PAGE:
With so much at stake, medical device manufacturers must use every system available to ensure their medical device remains efficacious and sterile to the point of use. This is why our new product development team in our innovation group felt it incumbent upon us to also engender equipment that falls into this new forced policy compliance system paradigm. Our MS-451PV medical pouch system is a medical device-packaging machine designed to concertize quality output by utilizing a forced policy compliance system, as it requires operators to periodically inspect and test pouches in order to determine if the sterile barrier is still viable and compliant. Operators are unable to continue packaging once the machine sees that the pouches are not conforming to the required seal strength. The operator cannot bypass this system, as a passcode is required.
This is an exceptional way to be assured that pouches are not being created in the clean room where their strength could cause a seal failure in the field, possibly jeopardizing an already sick patient’s safety. Again, many individuals feel very uneasy about these types of systems. The general feeling is that, we should trust our employees to do the right thing. But for all the families that lost a love one at an intersection because someone ran a red light, they can attest to the value of this expanding watchdog model.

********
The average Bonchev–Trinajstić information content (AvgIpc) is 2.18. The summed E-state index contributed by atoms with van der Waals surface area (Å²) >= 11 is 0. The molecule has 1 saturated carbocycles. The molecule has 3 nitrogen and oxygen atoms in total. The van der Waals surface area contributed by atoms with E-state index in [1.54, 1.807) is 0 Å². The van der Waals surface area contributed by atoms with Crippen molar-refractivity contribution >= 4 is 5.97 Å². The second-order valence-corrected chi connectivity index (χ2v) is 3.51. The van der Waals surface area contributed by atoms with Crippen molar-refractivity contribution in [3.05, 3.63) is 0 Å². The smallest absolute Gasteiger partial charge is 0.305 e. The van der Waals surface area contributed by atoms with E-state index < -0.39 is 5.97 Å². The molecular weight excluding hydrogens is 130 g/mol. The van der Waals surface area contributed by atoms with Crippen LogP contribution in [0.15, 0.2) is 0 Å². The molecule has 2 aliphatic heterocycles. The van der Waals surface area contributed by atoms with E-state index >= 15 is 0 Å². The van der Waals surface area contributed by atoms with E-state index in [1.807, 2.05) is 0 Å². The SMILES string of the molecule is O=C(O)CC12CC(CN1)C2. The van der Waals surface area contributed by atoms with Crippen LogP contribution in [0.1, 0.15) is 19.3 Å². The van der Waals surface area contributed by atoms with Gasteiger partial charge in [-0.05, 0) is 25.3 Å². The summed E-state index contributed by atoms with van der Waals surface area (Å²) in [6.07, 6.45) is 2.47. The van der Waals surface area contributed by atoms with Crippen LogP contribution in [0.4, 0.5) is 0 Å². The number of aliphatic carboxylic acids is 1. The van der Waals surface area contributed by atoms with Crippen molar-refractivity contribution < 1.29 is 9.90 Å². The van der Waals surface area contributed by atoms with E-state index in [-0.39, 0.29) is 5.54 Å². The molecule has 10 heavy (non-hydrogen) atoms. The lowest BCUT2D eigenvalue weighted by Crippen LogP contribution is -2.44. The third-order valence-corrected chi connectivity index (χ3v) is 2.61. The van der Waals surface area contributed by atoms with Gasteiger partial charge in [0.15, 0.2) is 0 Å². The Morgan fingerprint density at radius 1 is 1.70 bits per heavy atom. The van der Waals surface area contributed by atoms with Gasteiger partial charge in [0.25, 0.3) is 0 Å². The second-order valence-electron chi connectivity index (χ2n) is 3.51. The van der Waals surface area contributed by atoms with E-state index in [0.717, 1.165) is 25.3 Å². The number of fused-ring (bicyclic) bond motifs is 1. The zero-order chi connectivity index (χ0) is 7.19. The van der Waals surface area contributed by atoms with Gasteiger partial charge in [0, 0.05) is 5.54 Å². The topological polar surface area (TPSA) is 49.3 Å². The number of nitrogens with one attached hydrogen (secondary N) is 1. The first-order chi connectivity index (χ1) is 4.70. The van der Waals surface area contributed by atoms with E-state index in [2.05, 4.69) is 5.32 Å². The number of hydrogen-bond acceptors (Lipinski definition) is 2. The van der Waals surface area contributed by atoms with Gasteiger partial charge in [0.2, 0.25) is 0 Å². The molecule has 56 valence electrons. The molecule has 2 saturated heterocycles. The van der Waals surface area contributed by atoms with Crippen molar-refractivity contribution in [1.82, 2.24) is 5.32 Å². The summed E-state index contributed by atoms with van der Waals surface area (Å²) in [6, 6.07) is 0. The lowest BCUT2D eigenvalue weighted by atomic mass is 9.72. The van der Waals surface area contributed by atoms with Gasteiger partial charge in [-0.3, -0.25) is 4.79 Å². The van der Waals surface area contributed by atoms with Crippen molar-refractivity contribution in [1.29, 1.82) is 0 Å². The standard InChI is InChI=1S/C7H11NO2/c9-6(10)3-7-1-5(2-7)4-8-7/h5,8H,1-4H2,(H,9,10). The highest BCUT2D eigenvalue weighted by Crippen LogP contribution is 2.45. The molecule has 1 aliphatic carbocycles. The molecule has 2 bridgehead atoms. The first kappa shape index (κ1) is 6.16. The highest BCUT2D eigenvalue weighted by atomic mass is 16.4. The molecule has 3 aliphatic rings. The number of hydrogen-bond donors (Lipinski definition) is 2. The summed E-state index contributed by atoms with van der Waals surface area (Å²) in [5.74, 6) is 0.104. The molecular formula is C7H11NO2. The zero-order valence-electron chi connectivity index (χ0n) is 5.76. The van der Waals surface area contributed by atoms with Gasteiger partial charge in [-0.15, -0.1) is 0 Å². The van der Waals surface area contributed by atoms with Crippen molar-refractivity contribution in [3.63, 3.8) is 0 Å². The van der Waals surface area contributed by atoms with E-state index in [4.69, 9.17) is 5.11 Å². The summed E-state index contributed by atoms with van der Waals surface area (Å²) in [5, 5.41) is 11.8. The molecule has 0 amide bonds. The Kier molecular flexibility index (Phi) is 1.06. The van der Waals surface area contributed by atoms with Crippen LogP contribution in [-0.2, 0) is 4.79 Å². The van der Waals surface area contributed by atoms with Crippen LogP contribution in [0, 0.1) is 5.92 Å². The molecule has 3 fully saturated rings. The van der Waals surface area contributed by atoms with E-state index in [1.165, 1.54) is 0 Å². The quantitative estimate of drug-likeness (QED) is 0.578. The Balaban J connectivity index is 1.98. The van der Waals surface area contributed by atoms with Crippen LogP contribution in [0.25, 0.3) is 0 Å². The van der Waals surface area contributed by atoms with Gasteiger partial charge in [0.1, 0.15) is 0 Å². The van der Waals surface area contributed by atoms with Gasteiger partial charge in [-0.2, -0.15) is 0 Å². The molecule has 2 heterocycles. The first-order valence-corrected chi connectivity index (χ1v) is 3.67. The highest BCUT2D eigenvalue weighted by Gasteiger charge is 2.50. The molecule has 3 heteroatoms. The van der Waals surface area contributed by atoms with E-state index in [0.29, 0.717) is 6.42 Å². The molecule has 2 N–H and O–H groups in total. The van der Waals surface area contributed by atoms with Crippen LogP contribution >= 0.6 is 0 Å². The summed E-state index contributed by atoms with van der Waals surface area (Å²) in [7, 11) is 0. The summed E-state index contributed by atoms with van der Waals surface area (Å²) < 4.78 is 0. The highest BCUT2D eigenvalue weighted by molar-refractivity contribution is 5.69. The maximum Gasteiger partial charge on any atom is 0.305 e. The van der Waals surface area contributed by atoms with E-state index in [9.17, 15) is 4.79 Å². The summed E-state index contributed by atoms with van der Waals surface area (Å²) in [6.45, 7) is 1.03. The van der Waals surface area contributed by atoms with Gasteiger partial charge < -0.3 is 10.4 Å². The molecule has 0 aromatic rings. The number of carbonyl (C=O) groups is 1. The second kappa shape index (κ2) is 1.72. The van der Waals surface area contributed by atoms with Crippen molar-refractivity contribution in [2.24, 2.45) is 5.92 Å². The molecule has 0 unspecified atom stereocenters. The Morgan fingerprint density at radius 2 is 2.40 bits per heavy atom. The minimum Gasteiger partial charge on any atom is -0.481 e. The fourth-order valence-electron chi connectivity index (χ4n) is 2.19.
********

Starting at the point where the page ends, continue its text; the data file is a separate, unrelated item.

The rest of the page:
These systems are nothing new and they can be seen in every industry. A security guard walks his beat at the shopping mall scanning his card at various point of the mall. When scanned the system records the time and locations of his movement to assure his employer that he is doing his job. Or the engineer that controls the train that just passed you by is required to push an “are-you-awake button”, every few miles to assure that he is alert.
Look for more of these forced policy compliance systems to emerge in the coming years as there value is too positive to ignore. As an armchair futurist, I see smart cars that will not allow occupants to turn on the ignition and start their vehicle when minute parts per million of alcohol is detected in the automobile cockpit. I believe we need to squelch our paranoia about such systems and perhaps reimagine what the word freedom means as even freedom has its boundaries. No one has the right to kill me by running through a stop light. And if forced compliance systems such as a traffic light are proven to work, why then do we not use them? They are no different than the radar gun pointed at my car and held by the police officer camouflaged beneath the overpass as I speed by.
I believe we should simply do the right thing and allow for systems that verify. I’ve used Ronald Reagan’s quote before, it’s one of my favorites: “Trust but verify.”